This is how CyberArk researchers describe the different steps:
– List the unique global identifiers (GUID) of the Group Policy present in C: Users user AppData Local Microsoft Group Policy History .
– If you have multiple GUIDs, check which directory has been updated recently.
– Go to this directory and to the sub-directory, which is the user’s SID security identifier.
– Look at the last modified directory. This varies depending on the environment. In the example chosen here, it was the directory Printers.
– Delete the file Printers.xml in the directory Printers.
– Create an NTFS mount point to RPC Control + an Object Manager symbolic link with Printers.xml pointing on C: Windows System32 whatever.dll.
– Open your preferred terminal and launch gpupdate.
The reason why the possibility for unprivileged users to write files to protected directories of the operating system is dangerous is that it can be used for a so-called DLL hijacking attack. The directory C: Windows System32 is one of the first places in which many applications, or the operating system, search when they want to load a particular DLL. If a malicious user can place a DLL with a specific name and malicious code in this directory, it will be executed by a service or an application with privileges LocalSystem, giving this code full control over the computer.
The value of faults by privilege escalation
In general, vulnerabilities that facilitate privilege escalation are not considered “critical” because, in order to exploit them, attackers must already have access, even limited, to the local computer. However, attackers have several solutions for accessing a system: using phishing emails containing malicious attachments, triggering drive-by downloads, exploiting vulnerabilities in any application. This is why, in terms of security, the basic practice is that users of a Windows system have limited privileges and that the applications they run have limited privileges, that is to say the least possible privileges to be able to function.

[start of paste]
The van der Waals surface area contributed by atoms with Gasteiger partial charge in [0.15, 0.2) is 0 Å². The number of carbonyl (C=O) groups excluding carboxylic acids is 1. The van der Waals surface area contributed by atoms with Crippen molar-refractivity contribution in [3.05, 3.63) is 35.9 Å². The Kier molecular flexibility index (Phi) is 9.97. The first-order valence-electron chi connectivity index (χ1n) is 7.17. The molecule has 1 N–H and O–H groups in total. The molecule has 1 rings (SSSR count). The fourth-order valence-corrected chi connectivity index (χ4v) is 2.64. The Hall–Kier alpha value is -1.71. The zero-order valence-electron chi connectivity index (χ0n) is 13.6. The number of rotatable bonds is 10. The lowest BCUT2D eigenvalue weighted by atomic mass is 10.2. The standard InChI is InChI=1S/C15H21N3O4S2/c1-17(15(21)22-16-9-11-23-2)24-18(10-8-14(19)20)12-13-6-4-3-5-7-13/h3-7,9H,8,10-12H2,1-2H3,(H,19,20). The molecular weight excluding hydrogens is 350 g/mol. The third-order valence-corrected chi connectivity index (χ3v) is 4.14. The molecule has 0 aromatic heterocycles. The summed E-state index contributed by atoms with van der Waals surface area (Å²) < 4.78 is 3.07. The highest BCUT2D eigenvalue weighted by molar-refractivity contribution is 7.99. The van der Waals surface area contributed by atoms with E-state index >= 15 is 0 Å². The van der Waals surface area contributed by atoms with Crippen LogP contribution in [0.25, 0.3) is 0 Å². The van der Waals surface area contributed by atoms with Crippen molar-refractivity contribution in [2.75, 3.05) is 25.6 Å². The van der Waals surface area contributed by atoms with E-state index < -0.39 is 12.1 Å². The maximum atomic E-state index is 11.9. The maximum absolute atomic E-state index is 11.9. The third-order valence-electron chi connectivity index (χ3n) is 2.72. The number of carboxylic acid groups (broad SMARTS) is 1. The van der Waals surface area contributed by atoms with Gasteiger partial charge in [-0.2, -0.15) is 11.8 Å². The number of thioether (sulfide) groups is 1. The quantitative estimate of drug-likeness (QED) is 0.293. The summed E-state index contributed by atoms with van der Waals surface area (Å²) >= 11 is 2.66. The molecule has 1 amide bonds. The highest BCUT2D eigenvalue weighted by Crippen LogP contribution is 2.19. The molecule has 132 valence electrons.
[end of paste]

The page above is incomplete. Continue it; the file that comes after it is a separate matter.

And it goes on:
Due to improvements in the security architecture of modern operating systems and developers’ efforts to reduce their attack surface, it is quite rare to find a remotely exploitable vulnerability without authentication on a network or on the Internet, which gives direct and full access to the system. Most attacks today use exploit chains that combine multiple vulnerabilities, and privilege escalation breaches are an important part of those chains, and often the last step before the attacker takes control of the attack. whole system.
Unfortunately, privilege escalation vulnerabilities are still common. As proof, within the framework of a research project carried out over one year by the researchers of CyberArk, the latter found 60 faults of this type in the products of the main software suppliers. On Windows, privilege escalation vulnerabilities are commonly discovered in the kernel and third-party drivers, but also in various system services, as is the case here. “These types of bugs are very common,” said Eran Shimony, a researcher at CyberArk Labs. “During our research project, we found a lot of vulnerabilities of a similar nature, which means that developers are not fully aware of these vulnerabilities, but they are easy to avoid, so it would be great if they paid attention to them” .
To fix the Group Policy Objects (GPO) vulnerability, Microsoft had to fix the way Group Policy controls access, which was probably not very simple, since it is a fundamental mechanism for Windows management. CyberArk first reported the problem to Microsoft in June of last year. It therefore took the publisher a year to finalize the update released yesterday. Microsoft also had to develop fixes for all affected operating systems that are now out of support, but for which customers may still have extended subscription contracts for certain products that entitle them to security updates. This is particularly the case for Windows Server 2008, Windows Server 2012 and Windows 7.